4 tips for continued Microsoft Teams adoption

The rise of Microsoft Teams over the past few years has been astronomic. Supercharged by the rise in remote working in 2020, millions of workers, and hundreds of thousands of organizations now use it every day.

If your organization started using Teams during the coronavirus pandemic, there is a good chance your employees will already be familiar with the basic functions of the tool. However, beyond organizing calls, chatting in channels and sending the occasional file, many employees make limited use of the sheer depth of the software.

Beyond its basic uses, Teams can:

  • Let you search conversations to save hours of scrolling
  • Make work faster with commands and keyboard shortcuts
  • Be customized to the user in a variety of ways
  • Let you send emails to entire channels
  • Be enhanced by adding tabs, apps or connectors to channels
  • …and so much more!

By making more use of Microsoft Teams, your employees become more efficient and productive. At the same time, the organization makes more of a return on its investment.

If you are looking to increase the usage of Teams at your company, the following 4 tips will help achieve that goal.

1. Avoid doing everything in training classes

Microsoft Teams is a deep and complex business tool. You just cannot cover everything there is to know about Teams in a handful of in-person training classes.

Of course, providing some live interactive classes is useful as a starter so users see the big picture and grasp the key concepts of the platform. However, no one can be expected to master everything about Teams in a few short training sessions – it’s just too big and complex.

2. Explain Teams’ key features and capabilities in Q&A sessions

Hold frequent live Q&A sessions using a webinar tool (including Teams itself!) where you make a presentation that introduces your remote coworkers to an aspect of Microsoft Teams and then allow them to ask questions about the topic.

The aim is not to offer detailed step-by-step tutorials at this stage. Instead, focus on helping users understand the platform and see ways they can use it to solve the problems that hinder seamless collaboration.

Some of the key Q&A sessions you might consider running include:

  • Using teams, channels, activities, chats, meetings, calls, files, apps, and services.
  • Launching and logging in the platform from both a desktop and a mobile device.
  • Gathering a team around a task.
  • Participating in a team as an owner, a member, or a guest.
  • Starting and joining a conversation.
  • Using text, image, audio, and video in a chat.
  • Making and answering calls.
  • Holding and attending a meeting.
  • Using mentions, likes, and emojis.
  • Managing notifications.
  • Understanding file storage.
  • Sharing, moving, coping, finding, and downloading files.
  • Co-authoring and editing files by multiple users at the same time.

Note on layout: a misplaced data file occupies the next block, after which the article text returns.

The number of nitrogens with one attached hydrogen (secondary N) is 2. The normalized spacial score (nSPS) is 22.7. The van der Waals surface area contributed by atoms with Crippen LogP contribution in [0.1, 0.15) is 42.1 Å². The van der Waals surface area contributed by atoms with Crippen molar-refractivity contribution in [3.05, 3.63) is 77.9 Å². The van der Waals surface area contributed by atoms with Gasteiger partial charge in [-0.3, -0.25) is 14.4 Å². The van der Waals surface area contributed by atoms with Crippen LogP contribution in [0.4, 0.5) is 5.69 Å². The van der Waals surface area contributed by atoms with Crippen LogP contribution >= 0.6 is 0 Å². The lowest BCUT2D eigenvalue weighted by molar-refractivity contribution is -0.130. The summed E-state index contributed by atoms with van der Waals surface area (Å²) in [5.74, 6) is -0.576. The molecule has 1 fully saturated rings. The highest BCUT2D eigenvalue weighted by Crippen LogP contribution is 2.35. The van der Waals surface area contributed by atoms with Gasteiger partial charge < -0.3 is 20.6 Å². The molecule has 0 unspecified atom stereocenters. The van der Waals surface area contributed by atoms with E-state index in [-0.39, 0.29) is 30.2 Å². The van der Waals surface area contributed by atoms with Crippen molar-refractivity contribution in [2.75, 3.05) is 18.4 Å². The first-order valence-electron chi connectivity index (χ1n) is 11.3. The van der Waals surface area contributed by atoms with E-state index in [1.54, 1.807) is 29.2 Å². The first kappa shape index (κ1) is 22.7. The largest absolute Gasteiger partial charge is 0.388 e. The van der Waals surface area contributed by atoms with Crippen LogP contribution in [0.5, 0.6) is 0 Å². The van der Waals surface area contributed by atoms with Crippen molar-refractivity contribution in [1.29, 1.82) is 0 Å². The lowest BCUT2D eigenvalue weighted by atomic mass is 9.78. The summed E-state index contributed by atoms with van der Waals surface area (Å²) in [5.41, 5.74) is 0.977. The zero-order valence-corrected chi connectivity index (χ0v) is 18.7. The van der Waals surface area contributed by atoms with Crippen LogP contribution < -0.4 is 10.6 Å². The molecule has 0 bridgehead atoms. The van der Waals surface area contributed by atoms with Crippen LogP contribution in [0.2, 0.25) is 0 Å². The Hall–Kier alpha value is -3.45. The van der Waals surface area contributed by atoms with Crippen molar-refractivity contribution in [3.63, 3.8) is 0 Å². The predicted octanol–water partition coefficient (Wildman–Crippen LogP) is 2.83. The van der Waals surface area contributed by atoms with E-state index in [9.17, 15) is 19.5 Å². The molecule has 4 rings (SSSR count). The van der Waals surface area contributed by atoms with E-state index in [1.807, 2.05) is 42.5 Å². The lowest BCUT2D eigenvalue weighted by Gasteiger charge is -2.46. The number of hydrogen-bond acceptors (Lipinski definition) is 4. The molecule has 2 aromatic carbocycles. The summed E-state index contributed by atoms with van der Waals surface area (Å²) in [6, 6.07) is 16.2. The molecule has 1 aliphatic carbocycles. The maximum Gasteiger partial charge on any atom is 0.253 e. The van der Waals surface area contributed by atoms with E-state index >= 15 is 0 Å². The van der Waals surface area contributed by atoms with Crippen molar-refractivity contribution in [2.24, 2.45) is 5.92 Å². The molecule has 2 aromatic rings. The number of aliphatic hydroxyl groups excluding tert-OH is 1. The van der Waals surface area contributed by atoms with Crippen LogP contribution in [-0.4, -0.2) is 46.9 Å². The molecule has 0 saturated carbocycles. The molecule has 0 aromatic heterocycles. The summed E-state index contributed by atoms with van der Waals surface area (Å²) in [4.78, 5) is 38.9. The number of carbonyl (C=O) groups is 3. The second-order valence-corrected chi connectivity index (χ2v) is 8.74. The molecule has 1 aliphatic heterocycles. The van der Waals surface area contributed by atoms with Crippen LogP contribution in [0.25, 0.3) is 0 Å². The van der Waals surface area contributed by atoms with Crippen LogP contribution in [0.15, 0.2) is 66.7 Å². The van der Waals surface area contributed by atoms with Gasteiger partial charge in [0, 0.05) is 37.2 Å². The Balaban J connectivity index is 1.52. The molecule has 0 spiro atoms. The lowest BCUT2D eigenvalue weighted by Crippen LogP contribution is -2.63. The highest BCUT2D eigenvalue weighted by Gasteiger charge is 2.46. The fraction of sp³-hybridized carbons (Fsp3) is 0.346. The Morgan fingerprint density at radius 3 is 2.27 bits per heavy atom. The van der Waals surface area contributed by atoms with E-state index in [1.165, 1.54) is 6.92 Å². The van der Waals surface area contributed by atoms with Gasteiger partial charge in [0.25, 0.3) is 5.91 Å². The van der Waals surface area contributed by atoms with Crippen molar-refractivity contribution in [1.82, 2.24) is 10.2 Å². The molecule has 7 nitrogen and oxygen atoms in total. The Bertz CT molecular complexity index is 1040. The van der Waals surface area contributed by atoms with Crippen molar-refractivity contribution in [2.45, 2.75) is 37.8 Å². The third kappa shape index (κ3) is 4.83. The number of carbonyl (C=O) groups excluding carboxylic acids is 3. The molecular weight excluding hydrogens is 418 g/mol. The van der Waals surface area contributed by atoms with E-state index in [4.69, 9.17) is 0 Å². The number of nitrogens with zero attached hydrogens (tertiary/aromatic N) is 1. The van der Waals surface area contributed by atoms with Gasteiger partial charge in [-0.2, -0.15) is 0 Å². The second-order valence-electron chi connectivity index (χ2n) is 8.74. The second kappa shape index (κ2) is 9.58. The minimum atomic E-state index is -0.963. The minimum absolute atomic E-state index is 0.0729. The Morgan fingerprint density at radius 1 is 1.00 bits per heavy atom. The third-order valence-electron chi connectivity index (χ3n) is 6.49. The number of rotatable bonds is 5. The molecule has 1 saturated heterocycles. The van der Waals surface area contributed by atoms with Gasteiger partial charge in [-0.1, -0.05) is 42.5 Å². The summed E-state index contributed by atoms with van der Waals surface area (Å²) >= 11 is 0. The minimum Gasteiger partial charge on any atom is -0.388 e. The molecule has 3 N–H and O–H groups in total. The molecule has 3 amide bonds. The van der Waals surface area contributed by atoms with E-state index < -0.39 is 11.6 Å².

• Adding tabs for files, apps, and services.
  • Using the Activity feed.
  • Searching for messages, files, and people.

In advance of the webinars, ask users to write down their questions so that every Q&A session can be productive.

3. Use contextual microlearning to provide guidance

If you want users to get familiar with Microsoft Teams and use it more extensively, you need to overlay popup guides throughout the interface and get them to actively explore one feature at a time. Contextual microlearning solutions help here. They provide bite-sized learning at the moment of need so the user can learn on the go and grow in confidence.

As users keep getting more familiar with Teams through your Q&A sessions, onscreen in-context guidance will reinforce that knowledge and start to make it ‘second nature’.

Contextual microlearning can be used in conjunction with more traditional/in-person training, or it can even replace it altogether.

4. Keep it updated

Microsoft frequently updates Teams and adds new features. Fortunately, they have built a great training site, Microsoft Learning Pathways. This site provides continually updated content and provides an out-of-the-box and made-for-you library of training articles and videos. You can then use this in your contextual microlearning platform and customize it as required. That saves you from having to produce your own training content too!

Make Teams usage permanent

In 2020, Microsoft Teams played an incredible role in helping organizations around the world to respond to the coronavirus pandemic. It allowed people to keep communicating and collaborating as they worked remotely and helped limit the economic damage of lockdowns.

However, Microsoft Teams is a continually improving and changing platform. If your users are only using Teams for its most basic functionality, you will not achieve maximum return on your investment. And this is why continual learning with a contextual microlearning tool makes so much sense. Staff will keep on learning, expand usage of Teams and become more productive in the process.

To learn more about contextual microlearning, read our blog.

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